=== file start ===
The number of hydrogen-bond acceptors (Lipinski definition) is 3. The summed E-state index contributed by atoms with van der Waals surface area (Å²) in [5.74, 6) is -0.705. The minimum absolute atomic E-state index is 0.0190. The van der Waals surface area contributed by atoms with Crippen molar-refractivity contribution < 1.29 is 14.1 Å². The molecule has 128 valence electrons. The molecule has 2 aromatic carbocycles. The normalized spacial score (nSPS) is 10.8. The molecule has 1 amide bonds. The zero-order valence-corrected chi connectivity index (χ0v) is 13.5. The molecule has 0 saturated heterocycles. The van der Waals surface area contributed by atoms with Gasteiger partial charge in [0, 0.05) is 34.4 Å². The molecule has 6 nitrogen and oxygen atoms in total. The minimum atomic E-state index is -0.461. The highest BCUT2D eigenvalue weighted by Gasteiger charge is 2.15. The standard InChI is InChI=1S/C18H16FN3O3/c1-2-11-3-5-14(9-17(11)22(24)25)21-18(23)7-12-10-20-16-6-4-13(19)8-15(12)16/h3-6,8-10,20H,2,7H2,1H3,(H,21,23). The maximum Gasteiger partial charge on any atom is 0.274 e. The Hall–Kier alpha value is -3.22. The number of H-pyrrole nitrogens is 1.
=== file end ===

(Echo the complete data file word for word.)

The number of hydrogen-bond acceptors (Lipinski definition) is 3. The summed E-state index contributed by atoms with van der Waals surface area (Å²) in [5.74, 6) is -0.705. The minimum absolute atomic E-state index is 0.0190. The van der Waals surface area contributed by atoms with Crippen molar-refractivity contribution < 1.29 is 14.1 Å². The molecule has 128 valence electrons. The molecule has 2 aromatic carbocycles. The normalized spacial score (nSPS) is 10.8. The molecule has 1 amide bonds. The zero-order valence-corrected chi connectivity index (χ0v) is 13.5. The molecule has 0 saturated heterocycles. The van der Waals surface area contributed by atoms with Gasteiger partial charge in [0, 0.05) is 34.4 Å². The molecule has 6 nitrogen and oxygen atoms in total. The minimum atomic E-state index is -0.461. The highest BCUT2D eigenvalue weighted by Gasteiger charge is 2.15. The standard InChI is InChI=1S/C18H16FN3O3/c1-2-11-3-5-14(9-17(11)22(24)25)21-18(23)7-12-10-20-16-6-4-13(19)8-15(12)16/h3-6,8-10,20H,2,7H2,1H3,(H,21,23). The maximum Gasteiger partial charge on any atom is 0.274 e. The Hall–Kier alpha value is -3.22. The number of H-pyrrole nitrogens is 1.